478 Regional Warming Amplification and Land Surface Feedbacks

Tuesday, 9 January 2018
Exhibit Hall 3 (ACC) (Austin, Texas)
Ethan David Coffel, Columbia Univ., New York, NY; and R. M. Horton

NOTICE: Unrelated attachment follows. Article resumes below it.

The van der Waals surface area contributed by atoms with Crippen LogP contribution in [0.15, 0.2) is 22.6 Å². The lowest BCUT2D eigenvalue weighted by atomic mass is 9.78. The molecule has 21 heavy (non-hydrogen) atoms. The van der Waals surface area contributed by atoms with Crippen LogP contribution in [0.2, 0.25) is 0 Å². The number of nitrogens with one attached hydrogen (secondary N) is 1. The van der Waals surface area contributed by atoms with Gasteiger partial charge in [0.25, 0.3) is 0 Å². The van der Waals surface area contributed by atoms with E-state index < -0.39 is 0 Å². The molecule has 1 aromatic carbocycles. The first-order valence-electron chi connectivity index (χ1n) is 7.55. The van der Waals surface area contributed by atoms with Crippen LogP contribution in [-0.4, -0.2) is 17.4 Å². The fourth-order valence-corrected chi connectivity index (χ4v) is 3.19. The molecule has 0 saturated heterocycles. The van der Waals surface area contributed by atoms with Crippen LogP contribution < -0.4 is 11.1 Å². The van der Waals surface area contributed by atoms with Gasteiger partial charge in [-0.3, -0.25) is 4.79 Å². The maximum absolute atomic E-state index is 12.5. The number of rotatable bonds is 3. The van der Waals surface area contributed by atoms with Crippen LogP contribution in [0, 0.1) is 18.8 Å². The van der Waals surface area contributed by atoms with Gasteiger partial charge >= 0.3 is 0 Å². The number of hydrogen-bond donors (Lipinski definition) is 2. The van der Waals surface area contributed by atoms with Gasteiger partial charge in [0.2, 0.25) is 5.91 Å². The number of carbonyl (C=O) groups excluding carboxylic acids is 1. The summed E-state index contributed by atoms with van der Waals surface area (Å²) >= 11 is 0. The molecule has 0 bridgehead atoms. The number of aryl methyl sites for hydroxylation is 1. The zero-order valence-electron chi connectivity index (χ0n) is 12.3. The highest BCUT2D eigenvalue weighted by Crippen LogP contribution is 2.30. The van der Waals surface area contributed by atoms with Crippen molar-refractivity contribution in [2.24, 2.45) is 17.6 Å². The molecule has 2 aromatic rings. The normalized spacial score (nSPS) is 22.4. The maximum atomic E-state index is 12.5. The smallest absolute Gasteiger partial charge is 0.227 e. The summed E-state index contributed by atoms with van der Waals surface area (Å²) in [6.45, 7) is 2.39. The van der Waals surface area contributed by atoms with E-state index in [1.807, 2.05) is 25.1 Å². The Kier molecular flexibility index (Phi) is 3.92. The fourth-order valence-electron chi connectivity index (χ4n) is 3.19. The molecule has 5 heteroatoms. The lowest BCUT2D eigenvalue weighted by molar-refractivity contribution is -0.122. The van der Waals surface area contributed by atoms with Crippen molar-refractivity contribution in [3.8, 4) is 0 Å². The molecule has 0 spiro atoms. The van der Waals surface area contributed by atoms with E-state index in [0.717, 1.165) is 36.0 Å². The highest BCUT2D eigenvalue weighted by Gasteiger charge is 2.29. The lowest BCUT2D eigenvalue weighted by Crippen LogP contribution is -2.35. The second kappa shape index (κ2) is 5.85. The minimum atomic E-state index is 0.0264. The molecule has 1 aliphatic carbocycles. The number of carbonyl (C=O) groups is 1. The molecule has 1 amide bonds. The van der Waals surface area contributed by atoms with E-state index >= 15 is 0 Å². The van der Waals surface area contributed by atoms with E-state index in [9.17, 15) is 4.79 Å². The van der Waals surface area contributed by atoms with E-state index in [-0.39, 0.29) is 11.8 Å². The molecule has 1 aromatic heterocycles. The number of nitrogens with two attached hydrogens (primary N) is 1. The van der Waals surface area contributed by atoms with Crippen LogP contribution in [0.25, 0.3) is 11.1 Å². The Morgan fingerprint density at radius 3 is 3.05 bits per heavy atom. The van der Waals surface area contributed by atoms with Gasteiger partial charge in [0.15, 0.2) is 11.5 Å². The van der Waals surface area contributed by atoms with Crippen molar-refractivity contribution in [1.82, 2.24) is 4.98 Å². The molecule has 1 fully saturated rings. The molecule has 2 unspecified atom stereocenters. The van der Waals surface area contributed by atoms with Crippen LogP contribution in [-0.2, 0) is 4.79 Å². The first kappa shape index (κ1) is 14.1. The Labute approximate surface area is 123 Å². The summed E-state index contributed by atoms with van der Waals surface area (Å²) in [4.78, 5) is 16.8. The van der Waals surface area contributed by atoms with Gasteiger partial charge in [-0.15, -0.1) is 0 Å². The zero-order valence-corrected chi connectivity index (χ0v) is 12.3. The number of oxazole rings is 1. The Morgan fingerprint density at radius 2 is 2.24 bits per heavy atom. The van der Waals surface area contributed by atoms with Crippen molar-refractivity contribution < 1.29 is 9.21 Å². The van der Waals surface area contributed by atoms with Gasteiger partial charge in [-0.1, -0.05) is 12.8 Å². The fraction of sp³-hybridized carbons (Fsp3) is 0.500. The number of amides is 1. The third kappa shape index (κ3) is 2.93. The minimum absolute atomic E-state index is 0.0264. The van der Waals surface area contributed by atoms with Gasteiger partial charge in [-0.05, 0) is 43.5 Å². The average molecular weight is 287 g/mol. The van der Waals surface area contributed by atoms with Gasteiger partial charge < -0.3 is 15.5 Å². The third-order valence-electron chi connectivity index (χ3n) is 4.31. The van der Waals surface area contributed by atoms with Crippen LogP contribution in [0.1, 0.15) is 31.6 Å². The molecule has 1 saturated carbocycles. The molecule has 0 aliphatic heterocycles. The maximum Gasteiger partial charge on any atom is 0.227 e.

Significant seasonal variations in warming are projected in some regions, especially central Europe, the southeastern U.S., and central South America. Europe in particular may experience up to 2°C more warming during June, July, and August than in the annual mean, enhancing the risk of extreme summertime heat. Previous research has shown that heat waves in Europe and other regions are driven by seasonal soil moisture variations, and that in general land-surface feedbacks have a strong effect on seasonal temperature anomalies. In this study, we show that the seasonal anomalies in warming are also linked to land-surface feedbacks. We find that in regions with amplified warming during the hot season, surface soil moisture levels generally decline and Bowen ratios increase as a result of a preferential partitioning of incoming energy into sensible vs. latent. The CMIP5 model suite shows significant variability in the strength of land-atmosphere coupling and in projections of future precipitation and soil moisture. Due to the dependence of seasonal warming on land-surface processes, these inter-model variations influence the projected summertime warming amplification and contribute to the uncertainty in projections of future extreme heat.
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